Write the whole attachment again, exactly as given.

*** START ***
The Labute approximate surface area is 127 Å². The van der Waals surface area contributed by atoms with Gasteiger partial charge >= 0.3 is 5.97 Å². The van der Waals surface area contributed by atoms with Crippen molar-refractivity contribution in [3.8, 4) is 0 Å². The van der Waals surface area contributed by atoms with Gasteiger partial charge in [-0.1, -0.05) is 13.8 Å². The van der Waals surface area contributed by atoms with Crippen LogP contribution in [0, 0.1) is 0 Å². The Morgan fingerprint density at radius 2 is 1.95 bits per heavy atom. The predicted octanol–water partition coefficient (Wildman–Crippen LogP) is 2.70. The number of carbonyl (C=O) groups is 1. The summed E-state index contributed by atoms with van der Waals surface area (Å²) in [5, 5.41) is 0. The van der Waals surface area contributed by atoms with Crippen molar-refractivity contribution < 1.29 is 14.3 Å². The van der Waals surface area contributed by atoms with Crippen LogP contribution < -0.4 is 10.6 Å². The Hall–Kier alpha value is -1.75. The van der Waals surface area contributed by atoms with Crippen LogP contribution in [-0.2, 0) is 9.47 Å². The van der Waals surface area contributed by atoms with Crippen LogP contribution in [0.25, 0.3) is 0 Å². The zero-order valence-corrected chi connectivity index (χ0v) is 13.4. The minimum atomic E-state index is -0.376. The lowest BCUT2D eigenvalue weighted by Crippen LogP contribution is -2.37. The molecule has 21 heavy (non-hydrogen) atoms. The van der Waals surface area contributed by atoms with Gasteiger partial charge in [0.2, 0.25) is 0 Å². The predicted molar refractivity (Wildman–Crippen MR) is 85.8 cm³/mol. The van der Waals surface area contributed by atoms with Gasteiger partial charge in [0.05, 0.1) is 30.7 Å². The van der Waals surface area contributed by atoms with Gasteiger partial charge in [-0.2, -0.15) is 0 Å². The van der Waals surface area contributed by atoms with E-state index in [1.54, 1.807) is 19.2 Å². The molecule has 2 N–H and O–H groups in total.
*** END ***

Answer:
The Labute approximate surface area is 127 Å². The van der Waals surface area contributed by atoms with Gasteiger partial charge >= 0.3 is 5.97 Å². The van der Waals surface area contributed by atoms with Crippen molar-refractivity contribution in [3.8, 4) is 0 Å². The van der Waals surface area contributed by atoms with Gasteiger partial charge in [-0.1, -0.05) is 13.8 Å². The van der Waals surface area contributed by atoms with Crippen LogP contribution in [0, 0.1) is 0 Å². The Morgan fingerprint density at radius 2 is 1.95 bits per heavy atom. The predicted octanol–water partition coefficient (Wildman–Crippen LogP) is 2.70. The number of carbonyl (C=O) groups is 1. The summed E-state index contributed by atoms with van der Waals surface area (Å²) in [5, 5.41) is 0. The van der Waals surface area contributed by atoms with Crippen molar-refractivity contribution < 1.29 is 14.3 Å². The van der Waals surface area contributed by atoms with Crippen LogP contribution < -0.4 is 10.6 Å². The Hall–Kier alpha value is -1.75. The van der Waals surface area contributed by atoms with Crippen LogP contribution in [-0.2, 0) is 9.47 Å². The van der Waals surface area contributed by atoms with Crippen LogP contribution in [0.25, 0.3) is 0 Å². The zero-order valence-corrected chi connectivity index (χ0v) is 13.4. The minimum atomic E-state index is -0.376. The lowest BCUT2D eigenvalue weighted by Crippen LogP contribution is -2.37. The molecule has 21 heavy (non-hydrogen) atoms. The van der Waals surface area contributed by atoms with Gasteiger partial charge in [0.2, 0.25) is 0 Å². The predicted molar refractivity (Wildman–Crippen MR) is 85.8 cm³/mol. The van der Waals surface area contributed by atoms with Gasteiger partial charge in [0.05, 0.1) is 30.7 Å². The van der Waals surface area contributed by atoms with Gasteiger partial charge in [-0.2, -0.15) is 0 Å². The van der Waals surface area contributed by atoms with E-state index in [1.54, 1.807) is 19.2 Å². The molecule has 2 N–H and O–H groups in total.